For Architectural Digest, by Carson Griffith.
When HBO’s Big Little Lies — a miniseries based on the same-titled best-seller by author Liane Moriarty — debuted in February, it had all the makings of an instant favorite: a star-studded cast (including Reese Witherspoon, Nicole Kidman, Laura Dern, and Zoe Kravitz) and salacious small-town drama. Add to that the stunning scenery of Monterey Bay, California, and it’s no wonder that, according to Deadline Hollywood, the show’s first episode attracted 2.1 million viewers. Here, a look at some of the most notable occupants of the seaside town, how a quiet artists’ haven became an affluent suburb, and some bizarre facts Monterey locals might even be surprised to discover themselves.
The oldest standing public building in California is Monterey's Custom House, built in 1827. It's one of the state's big tourist attractions (especially for history buffs), as it's the site where Commodore John Drake Sloat claimed California for the United States.
Since the 19th century, the coastal town has attracted writers and artists (from Jack London to Beverly Cleary) seeking a quiet creative retreat. Because of this, Monterey was the site of California's first theater, public library, and printing press — which printed The Californian, the state's first newspaper. Over time, these developments also increased the area's economy and affluence.
Built in Monterey in 1880, the Hotel Del Monte was the first real resort complex in the United States. During World War II, it closed to the public and leased itself to the Navy. But prior to that, it was one of the most luxurious hotels in America, hosting the wealthiest and most influential people in the country, including Theodore Roosevelt, Ernest Hemingway and Doris Day. The hotel became such an important part of the culture of Monterey that the town built a train station solely for bringing visitors to the resort. The building stopped functioning as a hotel in 1942, and it is now a postgraduate school.
Pebble Beach Golf Links, one of the most famous golf courses in America, originated as the Del Monte's park reservation for hunting and other outdoor activities. With wide-open views of Carmel Bay, the 98-year-old course opens to the Pacific Ocean on the south side of the Monterey Peninsula. The numerous championships and tournaments the course hosts (as well as the course itself) attract golfers from all over the world, and have raised the profile of the area throughout the past century.
Salvador Dali and wife Gala retreated to the United States during World War II in 1940 and split their time between New York and Monterey. The couple spent more than seven years there, residing primarily at the Del Monte Lodge (now the Lodge at Pebble Beach), relishing the presence of the like-minded creatives Dali found in the community: He spent his time painting, judging high school art contests, and throwing parties with guest lists that included Walt Disney, Gloria Vanderbilt, and Andy Warhol. In 2016, the Museum of Monterey was renamed Dali17 Museum, and 580 of the painter's etchings, lithographs, and sculptures were donated by Pebble Beach real estate mogul Dmitry Piterman.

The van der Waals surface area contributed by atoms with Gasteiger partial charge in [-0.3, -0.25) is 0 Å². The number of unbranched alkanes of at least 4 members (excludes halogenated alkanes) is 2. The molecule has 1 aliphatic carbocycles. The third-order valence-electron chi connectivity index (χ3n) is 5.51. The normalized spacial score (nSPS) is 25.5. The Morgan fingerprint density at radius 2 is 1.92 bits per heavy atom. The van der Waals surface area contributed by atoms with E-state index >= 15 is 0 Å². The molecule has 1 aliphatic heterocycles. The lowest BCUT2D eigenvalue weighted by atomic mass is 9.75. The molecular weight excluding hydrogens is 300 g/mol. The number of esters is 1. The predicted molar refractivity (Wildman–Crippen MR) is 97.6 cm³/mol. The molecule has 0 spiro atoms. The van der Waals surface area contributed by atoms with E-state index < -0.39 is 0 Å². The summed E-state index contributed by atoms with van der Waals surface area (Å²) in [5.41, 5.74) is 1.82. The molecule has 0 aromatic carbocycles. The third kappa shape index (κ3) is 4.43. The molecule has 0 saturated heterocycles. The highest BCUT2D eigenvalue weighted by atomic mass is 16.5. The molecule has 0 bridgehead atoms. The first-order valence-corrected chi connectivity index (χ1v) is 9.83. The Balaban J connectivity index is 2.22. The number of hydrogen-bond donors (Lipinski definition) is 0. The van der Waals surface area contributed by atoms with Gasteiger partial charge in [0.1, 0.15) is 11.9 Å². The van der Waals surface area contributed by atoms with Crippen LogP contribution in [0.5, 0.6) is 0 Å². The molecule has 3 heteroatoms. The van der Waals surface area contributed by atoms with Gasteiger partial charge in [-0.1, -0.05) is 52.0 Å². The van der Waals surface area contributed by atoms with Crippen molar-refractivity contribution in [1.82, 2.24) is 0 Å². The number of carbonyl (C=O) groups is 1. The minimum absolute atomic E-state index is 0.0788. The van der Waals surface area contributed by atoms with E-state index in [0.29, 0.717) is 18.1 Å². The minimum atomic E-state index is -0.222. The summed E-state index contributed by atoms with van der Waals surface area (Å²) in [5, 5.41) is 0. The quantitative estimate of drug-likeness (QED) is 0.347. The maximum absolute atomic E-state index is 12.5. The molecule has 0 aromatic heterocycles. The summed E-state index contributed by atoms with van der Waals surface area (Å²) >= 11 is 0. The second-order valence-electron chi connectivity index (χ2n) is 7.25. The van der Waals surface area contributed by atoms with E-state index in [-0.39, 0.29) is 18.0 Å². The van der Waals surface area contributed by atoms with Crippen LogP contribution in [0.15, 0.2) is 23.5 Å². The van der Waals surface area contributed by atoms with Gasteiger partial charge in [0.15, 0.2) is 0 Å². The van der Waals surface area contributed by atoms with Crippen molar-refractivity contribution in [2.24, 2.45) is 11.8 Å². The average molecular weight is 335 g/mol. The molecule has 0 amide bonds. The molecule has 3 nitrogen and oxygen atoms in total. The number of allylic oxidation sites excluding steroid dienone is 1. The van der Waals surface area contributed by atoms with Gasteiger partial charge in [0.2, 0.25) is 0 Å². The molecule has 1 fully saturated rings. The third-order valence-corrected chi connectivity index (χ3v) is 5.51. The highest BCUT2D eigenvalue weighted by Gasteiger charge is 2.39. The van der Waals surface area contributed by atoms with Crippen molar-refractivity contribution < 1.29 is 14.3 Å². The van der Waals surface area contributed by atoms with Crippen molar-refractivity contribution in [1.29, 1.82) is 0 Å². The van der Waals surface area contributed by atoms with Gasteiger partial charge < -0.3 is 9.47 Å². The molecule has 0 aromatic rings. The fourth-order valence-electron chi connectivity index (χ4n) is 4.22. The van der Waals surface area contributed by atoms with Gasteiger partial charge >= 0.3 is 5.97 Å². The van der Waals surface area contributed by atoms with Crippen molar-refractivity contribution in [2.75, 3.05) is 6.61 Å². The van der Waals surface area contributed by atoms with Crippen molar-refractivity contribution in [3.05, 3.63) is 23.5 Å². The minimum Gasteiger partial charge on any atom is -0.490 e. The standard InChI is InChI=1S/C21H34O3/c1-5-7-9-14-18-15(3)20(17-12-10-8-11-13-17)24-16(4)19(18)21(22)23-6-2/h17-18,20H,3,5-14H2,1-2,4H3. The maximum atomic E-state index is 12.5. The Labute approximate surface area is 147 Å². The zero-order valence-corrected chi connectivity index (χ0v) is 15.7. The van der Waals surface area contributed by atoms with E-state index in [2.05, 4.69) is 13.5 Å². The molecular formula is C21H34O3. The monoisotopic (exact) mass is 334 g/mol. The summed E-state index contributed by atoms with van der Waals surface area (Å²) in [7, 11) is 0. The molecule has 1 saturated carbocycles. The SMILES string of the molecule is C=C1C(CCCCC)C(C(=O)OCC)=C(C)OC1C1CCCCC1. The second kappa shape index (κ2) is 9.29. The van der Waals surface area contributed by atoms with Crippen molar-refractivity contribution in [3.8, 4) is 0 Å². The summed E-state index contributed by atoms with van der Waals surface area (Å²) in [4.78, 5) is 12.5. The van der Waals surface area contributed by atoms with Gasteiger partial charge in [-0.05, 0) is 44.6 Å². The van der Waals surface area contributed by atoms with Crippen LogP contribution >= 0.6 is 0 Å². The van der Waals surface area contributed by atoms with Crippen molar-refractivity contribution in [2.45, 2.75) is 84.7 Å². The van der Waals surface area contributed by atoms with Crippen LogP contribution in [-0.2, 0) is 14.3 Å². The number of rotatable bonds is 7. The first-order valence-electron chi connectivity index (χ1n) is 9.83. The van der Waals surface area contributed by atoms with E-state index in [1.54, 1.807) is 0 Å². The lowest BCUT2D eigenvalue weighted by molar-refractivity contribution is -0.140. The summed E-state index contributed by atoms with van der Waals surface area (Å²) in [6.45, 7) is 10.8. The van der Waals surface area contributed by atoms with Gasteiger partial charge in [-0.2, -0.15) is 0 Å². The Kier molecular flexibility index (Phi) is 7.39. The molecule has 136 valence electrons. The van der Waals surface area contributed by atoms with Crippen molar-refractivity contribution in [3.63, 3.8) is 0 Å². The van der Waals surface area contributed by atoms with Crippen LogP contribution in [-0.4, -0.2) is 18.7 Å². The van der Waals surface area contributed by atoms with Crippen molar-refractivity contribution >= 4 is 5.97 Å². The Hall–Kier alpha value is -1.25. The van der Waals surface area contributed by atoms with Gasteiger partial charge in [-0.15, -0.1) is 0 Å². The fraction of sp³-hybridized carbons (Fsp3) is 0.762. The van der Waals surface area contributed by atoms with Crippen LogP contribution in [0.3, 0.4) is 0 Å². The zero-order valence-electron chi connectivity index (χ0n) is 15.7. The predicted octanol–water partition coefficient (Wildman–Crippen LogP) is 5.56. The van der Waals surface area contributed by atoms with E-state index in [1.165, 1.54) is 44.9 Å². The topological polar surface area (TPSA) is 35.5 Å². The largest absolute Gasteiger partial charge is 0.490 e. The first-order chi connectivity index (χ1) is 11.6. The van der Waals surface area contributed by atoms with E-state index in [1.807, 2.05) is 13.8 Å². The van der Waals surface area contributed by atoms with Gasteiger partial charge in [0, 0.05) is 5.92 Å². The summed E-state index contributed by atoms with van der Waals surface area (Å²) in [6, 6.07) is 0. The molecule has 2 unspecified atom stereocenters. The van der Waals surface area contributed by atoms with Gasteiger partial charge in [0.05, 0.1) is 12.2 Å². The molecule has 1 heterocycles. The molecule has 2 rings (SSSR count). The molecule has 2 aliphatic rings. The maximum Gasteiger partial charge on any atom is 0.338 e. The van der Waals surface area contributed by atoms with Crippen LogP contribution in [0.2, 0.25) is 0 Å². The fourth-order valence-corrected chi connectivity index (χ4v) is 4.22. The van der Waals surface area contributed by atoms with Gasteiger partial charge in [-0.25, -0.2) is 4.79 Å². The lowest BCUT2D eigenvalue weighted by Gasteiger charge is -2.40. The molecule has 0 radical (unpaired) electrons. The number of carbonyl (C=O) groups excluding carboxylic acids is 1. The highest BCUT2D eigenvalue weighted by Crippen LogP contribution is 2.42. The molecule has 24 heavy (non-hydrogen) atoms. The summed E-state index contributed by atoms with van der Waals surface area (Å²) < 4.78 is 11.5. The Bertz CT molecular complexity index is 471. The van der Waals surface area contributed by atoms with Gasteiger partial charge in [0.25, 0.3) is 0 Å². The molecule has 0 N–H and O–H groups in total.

Castroville, a tiny community of fewer than 7,000 located in Monterey County, is known as the Artichoke Capital of the World. In 1947, a beautiful blond named Norma Jean was crowned Castroville's very first Artichoke Queen. She later went on to became Marilyn Monroe.
The Monterey Jazz Festival, which started in 1958, runs every September and is the longest continuously running jazz festival in the world. It attracts more than 40,000 people annually.
Out of all its former residents, author John Steinbeck might be the pride and joy of Monterey. The Of Mice and Men author was born in Salinas, the largest municipality of Monterey County, and spent the majority of his life in the area. Many of his works, including The Pastures of Heaven and Tortilla Flat, were based in Monterey. The city of Monterey even renamed Ocean View Avenue to Cannery Row in 1958, in honor of Steinbeck's then-popular novel based on the local stretch of road. Although Steinbeck died in New York in 1968, according to his wishes, he was buried in his family's gravesite in Salinas.
Clint Eastwood's political career started and ended on the Monterey Peninsula. He served as mayor of Carmel-by-the-Sea, the tiny beach city of less than 4,000, from 1986–1988. He certainly didn't do it for the money, as the gig only paid $200 a month, but there was one bonus: When he won an overwhelming 72 percent of the vote, even former president Ronald Reagan called to congratulate him.
Monterey County is an animal-friendly area: In many cities in the region, those found "molesting" butterflies (i.e., touching them) or setting a mousetrap without a hunting license will be fined $500.
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